By employing workers who were multi-lingual and culturally sensitive, the pilot service avoided some of these difficulties. South Asian women were able to discuss their situation with a skilled and knowledgeable worker who often shared their linguistic background. Overcoming language barriers was not the only advantage of employing such workers. Women who were fluent in English commented on the value of having contact with a worker who had cultural insight into the issues that they faced in their daily lives. Several women, for example, expressed confidence that these practitioners understood such issues as the working of broader family relationships, as well as some of the religious sensitivities associated with communicating bad news, while having a more general respect for the important role played by their faith in making sense of health and illness. These women felt that they did not have to justify their cultural difference in a way that is often necessary in consultations with more mainstream practitioners. They also felt that they could speak more freely about their lives, without the risk of being judged. The pilot service also wished to explicitly avoid the professional-centred model of care by focusing on the needs of the women. The experiences of those who had accessed the service, irrespective of ethnic origin, suggest that this objective was achieved. Consequently, the women not only understood more about the genetic risks of cancer, but were also more confident about discussing these risks with other family members. However, those who used the pilot service did not always comprehend the problems of confidentiality that a practitioner might face when disseminating information within families, and interpreted the caution of practitioners as frustrating rather than helpful.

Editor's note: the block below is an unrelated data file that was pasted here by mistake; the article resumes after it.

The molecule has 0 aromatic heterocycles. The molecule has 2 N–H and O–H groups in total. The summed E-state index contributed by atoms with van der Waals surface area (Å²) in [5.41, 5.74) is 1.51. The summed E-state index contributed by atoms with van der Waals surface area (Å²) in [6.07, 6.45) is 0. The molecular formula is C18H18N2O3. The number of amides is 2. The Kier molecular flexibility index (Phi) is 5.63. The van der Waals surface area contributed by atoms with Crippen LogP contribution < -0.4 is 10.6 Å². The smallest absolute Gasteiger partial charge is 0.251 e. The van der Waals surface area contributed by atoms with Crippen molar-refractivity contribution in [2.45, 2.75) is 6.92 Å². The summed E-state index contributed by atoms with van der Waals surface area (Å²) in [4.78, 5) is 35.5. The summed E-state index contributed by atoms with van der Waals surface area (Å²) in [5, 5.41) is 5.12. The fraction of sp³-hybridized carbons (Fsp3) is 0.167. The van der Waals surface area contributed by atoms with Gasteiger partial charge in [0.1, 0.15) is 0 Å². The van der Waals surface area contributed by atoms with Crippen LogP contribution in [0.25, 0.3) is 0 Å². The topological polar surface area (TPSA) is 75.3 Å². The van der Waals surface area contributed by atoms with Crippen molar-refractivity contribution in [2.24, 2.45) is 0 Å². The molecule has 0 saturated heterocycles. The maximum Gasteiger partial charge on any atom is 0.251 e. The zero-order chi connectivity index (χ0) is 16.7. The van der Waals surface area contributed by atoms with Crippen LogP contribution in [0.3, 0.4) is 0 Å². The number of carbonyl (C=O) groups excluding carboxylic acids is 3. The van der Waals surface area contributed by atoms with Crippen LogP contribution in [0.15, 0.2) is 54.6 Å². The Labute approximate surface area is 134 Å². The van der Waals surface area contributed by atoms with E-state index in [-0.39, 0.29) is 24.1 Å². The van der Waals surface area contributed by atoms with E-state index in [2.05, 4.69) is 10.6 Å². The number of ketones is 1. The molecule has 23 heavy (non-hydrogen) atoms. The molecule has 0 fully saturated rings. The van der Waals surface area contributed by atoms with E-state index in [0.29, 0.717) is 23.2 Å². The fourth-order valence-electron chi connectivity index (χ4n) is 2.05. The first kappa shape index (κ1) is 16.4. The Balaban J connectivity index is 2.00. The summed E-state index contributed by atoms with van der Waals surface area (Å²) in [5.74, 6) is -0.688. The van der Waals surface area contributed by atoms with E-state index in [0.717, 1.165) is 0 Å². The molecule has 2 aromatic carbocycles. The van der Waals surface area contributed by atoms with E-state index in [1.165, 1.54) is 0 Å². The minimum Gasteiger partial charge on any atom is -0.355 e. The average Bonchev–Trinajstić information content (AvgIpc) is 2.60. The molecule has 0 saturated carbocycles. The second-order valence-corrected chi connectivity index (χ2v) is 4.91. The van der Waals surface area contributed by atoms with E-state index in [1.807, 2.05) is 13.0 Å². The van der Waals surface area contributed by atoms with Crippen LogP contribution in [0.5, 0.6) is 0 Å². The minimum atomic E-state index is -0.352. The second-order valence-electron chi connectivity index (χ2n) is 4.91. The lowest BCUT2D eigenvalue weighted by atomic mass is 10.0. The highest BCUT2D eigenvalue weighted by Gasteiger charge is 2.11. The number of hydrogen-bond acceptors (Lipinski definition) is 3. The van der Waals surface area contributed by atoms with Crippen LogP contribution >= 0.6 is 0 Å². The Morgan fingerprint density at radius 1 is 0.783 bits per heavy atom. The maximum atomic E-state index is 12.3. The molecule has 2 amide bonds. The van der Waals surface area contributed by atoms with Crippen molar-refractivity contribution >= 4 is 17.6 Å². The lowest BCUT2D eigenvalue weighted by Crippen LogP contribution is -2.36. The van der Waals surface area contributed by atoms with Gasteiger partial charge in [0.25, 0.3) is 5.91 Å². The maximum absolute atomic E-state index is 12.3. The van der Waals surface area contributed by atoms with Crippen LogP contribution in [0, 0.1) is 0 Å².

Capturing the meaning of cancer throughmetaphor is an important feature of the literature (Sontag, 1978), and reminds us that service practitioners need to engage with lay perceptions which might seem to be at odds with their own constructions about the origins of cancer (Schou and Hewison, 1999). Discussing how people make sense of cancer is especially valuable in developing service support, particularly as it ensures that practitioners can be sensitive to an individual’s language and ways of understanding (Dein, 2004). How people create their own understanding of cancer is related to their use of language. This not only enables them to understand what is happening to them, but also allows them to express this understanding to others. However, as Sontag observed, this language can create its own mythology, distorting the ‘truth’ about illness and isolating the patient from broader cultural understandings which might empower them. This is the practical context in which practitioners have to work, and one that we shall now explore.